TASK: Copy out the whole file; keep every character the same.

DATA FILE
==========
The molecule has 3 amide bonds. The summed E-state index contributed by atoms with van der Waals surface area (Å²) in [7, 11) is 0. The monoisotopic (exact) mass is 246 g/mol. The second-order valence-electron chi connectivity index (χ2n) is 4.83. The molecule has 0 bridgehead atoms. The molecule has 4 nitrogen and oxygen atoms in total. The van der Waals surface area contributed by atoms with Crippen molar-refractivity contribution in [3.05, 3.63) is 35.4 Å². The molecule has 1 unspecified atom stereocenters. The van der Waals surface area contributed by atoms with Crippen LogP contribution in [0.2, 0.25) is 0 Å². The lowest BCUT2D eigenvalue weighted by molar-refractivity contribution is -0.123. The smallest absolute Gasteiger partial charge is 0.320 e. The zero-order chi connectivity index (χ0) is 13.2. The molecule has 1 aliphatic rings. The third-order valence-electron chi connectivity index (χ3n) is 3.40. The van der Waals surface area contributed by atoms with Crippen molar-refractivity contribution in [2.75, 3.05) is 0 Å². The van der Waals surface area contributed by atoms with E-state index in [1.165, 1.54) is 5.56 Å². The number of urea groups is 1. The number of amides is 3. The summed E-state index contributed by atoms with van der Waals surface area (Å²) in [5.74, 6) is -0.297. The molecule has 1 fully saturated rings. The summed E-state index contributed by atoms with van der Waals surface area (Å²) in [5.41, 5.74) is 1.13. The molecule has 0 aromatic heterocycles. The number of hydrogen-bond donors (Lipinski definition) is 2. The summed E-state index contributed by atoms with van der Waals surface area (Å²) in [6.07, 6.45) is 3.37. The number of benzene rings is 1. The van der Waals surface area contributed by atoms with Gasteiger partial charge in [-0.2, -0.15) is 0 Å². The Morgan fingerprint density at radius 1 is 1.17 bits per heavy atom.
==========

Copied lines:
The molecule has 3 amide bonds. The summed E-state index contributed by atoms with van der Waals surface area (Å²) in [7, 11) is 0. The monoisotopic (exact) mass is 246 g/mol. The second-order valence-electron chi connectivity index (χ2n) is 4.83. The molecule has 0 bridgehead atoms. The molecule has 4 nitrogen and oxygen atoms in total. The van der Waals surface area contributed by atoms with Crippen molar-refractivity contribution in [3.05, 3.63) is 35.4 Å². The molecule has 1 unspecified atom stereocenters. The van der Waals surface area contributed by atoms with Crippen LogP contribution in [0.2, 0.25) is 0 Å². The lowest BCUT2D eigenvalue weighted by molar-refractivity contribution is -0.123. The smallest absolute Gasteiger partial charge is 0.320 e. The zero-order chi connectivity index (χ0) is 13.2. The molecule has 1 aliphatic rings. The third-order valence-electron chi connectivity index (χ3n) is 3.40. The van der Waals surface area contributed by atoms with Crippen molar-refractivity contribution in [2.75, 3.05) is 0 Å². The van der Waals surface area contributed by atoms with E-state index in [1.165, 1.54) is 5.56 Å². The number of urea groups is 1. The number of amides is 3. The summed E-state index contributed by atoms with van der Waals surface area (Å²) in [5.74, 6) is -0.297. The molecule has 1 fully saturated rings. The summed E-state index contributed by atoms with van der Waals surface area (Å²) in [5.41, 5.74) is 1.13. The molecule has 0 aromatic heterocycles. The number of hydrogen-bond donors (Lipinski definition) is 2. The summed E-state index contributed by atoms with van der Waals surface area (Å²) in [6.07, 6.45) is 3.37. The number of benzene rings is 1. The van der Waals surface area contributed by atoms with Gasteiger partial charge in [-0.2, -0.15) is 0 Å². The Morgan fingerprint density at radius 1 is 1.17 bits per heavy atom.